Satwiksairaj Rankireddy and Chirag Shetty once again spearhead India’s medal hopes at the BWF World Championships 2023 that starts on Monday, a year after they won bronze at the edition in Tokyo.
PV Sindhu, the 2019 champion, who has been struggling for form, finds herself at the end of a rought draw on her return to the competition after missing last year due to an injury.
In men’s singles though, unlike last year, HS Prannoy, Lakshya Sen and Kidambi Srikanth have been put into different quarters of the draw, which raises hopes of another podium finish.
Here’s a look at the Indian contingent’s potential paths to the podium:
Rankireddy and Shetty go into the tournament as the in-form men’s doubles pair on the tour. The world No 2 duo won the Asian Championship, Indonesia Open Super 1000, Korea Open Super 500 and Swiss Open Super 300 title this year along with a semi-final finish at the Malaysia Masters.
Crucially, the pair have shown over the season that they have grown from a promising team to one of the fiercest duos on the tour. The Indonesia Open title was significant, not just for being the pair’s first Super 1000 title but also for the two wins they secured on the way to the title.
In the quarter-final, they demolished the top-seeded home pair of Fajar Alfian and Muhammad Rian Adrianto in 41 minutes. Rankireddy and Shetty followed it up by defeating rivals, Malaysia’s Aaron Chia and Soh Wooi Yik, in straight games in the final.
That was the Indian pair’s first win over the reigning world champions Chia and Yik in nine meetings.
This season has been a monumental year for the Indian duo with the pair winning more than three titles in a season for the first time in their careers. Copenhagen presents the opportunity for them to add a historic World Championship gold to their burgeoning medal kitty.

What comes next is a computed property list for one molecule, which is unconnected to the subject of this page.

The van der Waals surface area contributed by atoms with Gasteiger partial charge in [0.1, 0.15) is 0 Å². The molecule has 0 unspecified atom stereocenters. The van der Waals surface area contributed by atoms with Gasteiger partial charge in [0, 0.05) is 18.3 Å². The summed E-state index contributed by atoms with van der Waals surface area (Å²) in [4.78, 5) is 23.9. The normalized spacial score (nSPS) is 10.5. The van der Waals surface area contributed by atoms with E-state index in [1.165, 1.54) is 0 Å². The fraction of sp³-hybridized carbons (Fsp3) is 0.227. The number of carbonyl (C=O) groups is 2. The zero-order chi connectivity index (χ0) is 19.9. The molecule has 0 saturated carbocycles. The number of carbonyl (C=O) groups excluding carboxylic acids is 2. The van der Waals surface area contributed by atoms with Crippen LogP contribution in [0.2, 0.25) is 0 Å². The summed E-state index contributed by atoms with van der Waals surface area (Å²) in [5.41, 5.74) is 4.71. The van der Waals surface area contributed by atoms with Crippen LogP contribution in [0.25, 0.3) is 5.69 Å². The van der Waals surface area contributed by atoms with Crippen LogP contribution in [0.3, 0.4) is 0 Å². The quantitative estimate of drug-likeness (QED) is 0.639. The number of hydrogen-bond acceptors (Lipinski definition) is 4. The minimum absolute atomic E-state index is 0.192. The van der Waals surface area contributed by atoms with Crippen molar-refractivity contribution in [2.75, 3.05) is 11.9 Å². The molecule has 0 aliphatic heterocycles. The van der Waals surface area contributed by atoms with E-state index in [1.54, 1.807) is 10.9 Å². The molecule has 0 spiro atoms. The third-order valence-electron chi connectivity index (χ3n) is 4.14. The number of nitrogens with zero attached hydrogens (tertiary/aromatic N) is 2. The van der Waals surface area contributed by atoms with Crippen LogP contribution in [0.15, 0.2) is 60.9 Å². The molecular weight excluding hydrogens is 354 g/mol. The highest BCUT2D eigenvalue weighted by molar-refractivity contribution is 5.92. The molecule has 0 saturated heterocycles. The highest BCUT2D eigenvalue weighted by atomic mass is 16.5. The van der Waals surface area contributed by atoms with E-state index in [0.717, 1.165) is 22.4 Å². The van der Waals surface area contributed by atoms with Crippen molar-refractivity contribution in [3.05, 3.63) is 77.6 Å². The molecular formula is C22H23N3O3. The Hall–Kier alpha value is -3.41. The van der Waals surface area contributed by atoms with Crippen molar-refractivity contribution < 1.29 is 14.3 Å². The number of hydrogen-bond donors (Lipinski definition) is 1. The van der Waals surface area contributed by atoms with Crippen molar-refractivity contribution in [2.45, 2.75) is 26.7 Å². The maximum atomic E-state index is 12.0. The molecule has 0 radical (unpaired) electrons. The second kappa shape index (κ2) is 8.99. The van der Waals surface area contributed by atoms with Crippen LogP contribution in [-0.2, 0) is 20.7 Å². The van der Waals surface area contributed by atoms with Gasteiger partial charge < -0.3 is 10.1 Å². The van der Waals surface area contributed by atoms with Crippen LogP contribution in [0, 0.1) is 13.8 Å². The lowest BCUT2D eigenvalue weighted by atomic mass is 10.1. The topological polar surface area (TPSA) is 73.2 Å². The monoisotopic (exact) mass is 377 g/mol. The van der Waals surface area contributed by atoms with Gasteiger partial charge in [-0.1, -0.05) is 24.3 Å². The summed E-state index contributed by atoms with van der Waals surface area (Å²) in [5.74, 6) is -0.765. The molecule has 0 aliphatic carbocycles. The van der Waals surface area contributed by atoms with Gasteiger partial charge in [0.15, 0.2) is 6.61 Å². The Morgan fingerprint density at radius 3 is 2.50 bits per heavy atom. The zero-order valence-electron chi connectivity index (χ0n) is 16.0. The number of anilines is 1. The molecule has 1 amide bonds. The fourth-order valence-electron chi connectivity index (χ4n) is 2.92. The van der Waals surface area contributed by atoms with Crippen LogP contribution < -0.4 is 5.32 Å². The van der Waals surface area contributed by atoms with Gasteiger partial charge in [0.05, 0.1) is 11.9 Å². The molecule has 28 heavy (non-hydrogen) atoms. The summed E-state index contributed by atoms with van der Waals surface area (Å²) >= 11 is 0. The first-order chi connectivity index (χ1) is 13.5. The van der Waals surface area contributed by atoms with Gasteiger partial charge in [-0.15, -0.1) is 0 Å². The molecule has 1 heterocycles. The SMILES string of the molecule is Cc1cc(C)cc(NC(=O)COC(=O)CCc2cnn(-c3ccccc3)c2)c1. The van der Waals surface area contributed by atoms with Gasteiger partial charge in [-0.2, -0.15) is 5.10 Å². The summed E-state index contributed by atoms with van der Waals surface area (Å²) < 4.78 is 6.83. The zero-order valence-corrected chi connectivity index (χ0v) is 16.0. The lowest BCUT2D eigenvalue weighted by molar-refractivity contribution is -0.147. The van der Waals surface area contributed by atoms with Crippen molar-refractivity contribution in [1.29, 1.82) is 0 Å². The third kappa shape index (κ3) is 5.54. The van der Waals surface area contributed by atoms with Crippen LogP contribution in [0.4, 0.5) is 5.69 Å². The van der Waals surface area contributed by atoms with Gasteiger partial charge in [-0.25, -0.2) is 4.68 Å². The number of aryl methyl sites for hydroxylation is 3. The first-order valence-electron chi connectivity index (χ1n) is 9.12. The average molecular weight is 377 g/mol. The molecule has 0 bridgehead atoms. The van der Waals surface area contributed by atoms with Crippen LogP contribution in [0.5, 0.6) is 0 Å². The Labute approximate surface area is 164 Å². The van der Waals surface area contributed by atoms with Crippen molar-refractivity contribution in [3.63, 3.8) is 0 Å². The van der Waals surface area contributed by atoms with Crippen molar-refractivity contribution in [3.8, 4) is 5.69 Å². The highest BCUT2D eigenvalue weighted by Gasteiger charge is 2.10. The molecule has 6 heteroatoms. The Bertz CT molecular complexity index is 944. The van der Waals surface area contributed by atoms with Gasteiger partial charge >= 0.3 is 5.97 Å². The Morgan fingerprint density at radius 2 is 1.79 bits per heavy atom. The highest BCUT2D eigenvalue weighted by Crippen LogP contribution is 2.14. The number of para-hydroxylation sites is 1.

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What a difference a year makes. Sindhu’s withdrawal from the championships last year was a blow to India’s medal hopes. The 28-year-old was in good form, having won a bronze at the Asian Championships and followed it up with the Singapore Open title before winning her first singles gold medal at the Commonwealth Games.
However, an injury sustained at the Commonwealth Games forced her to end her season prematurely. Since returning from injury at the start of the year, Sindhu has failed to find her peak form which has resulted in her exiting in the first round at seven tournaments and has seen her world ranking plummet to the current 15th place.
She parted ways with South Korean coach Park Tae Sang ahead of the All England Open in February and roped in Malaysia’s Muhammad Hafiz Hashim in July.
And so Sindhu comes into the World Championships as a rank outsider for the first time in more than half a decade. To make matters difficult for the 2019 world champion, Sindhu has been handed a nightmare draw.